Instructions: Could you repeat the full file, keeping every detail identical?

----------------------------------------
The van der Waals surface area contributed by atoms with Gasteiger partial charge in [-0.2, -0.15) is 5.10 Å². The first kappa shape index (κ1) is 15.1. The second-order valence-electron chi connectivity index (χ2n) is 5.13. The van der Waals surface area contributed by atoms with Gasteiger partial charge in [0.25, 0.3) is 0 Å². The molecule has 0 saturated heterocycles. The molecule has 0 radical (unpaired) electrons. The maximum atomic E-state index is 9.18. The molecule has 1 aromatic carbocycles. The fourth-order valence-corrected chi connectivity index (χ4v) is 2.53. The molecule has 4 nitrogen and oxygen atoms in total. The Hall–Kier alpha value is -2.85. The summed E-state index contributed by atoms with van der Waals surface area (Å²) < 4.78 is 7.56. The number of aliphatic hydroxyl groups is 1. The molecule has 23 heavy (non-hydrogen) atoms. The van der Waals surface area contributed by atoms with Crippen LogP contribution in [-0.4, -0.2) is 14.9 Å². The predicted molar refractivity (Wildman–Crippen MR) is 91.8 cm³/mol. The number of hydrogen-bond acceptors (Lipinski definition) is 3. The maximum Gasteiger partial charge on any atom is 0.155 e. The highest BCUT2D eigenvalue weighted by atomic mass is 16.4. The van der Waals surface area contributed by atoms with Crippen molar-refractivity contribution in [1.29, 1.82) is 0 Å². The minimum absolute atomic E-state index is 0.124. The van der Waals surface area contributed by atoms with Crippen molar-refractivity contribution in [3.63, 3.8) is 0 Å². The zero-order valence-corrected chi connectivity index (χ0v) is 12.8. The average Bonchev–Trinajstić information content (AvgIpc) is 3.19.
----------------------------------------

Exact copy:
The van der Waals surface area contributed by atoms with Gasteiger partial charge in [-0.2, -0.15) is 5.10 Å². The first kappa shape index (κ1) is 15.1. The second-order valence-electron chi connectivity index (χ2n) is 5.13. The van der Waals surface area contributed by atoms with Gasteiger partial charge in [0.25, 0.3) is 0 Å². The molecule has 0 saturated heterocycles. The molecule has 0 radical (unpaired) electrons. The maximum atomic E-state index is 9.18. The molecule has 1 aromatic carbocycles. The fourth-order valence-corrected chi connectivity index (χ4v) is 2.53. The molecule has 4 nitrogen and oxygen atoms in total. The Hall–Kier alpha value is -2.85. The summed E-state index contributed by atoms with van der Waals surface area (Å²) < 4.78 is 7.56. The number of aliphatic hydroxyl groups is 1. The molecule has 23 heavy (non-hydrogen) atoms. The van der Waals surface area contributed by atoms with Crippen LogP contribution in [-0.4, -0.2) is 14.9 Å². The predicted molar refractivity (Wildman–Crippen MR) is 91.8 cm³/mol. The number of hydrogen-bond acceptors (Lipinski definition) is 3. The maximum Gasteiger partial charge on any atom is 0.155 e. The highest BCUT2D eigenvalue weighted by atomic mass is 16.4. The van der Waals surface area contributed by atoms with Crippen molar-refractivity contribution in [1.29, 1.82) is 0 Å². The minimum absolute atomic E-state index is 0.124. The van der Waals surface area contributed by atoms with Crippen molar-refractivity contribution in [3.63, 3.8) is 0 Å². The zero-order valence-corrected chi connectivity index (χ0v) is 12.8. The average Bonchev–Trinajstić information content (AvgIpc) is 3.19.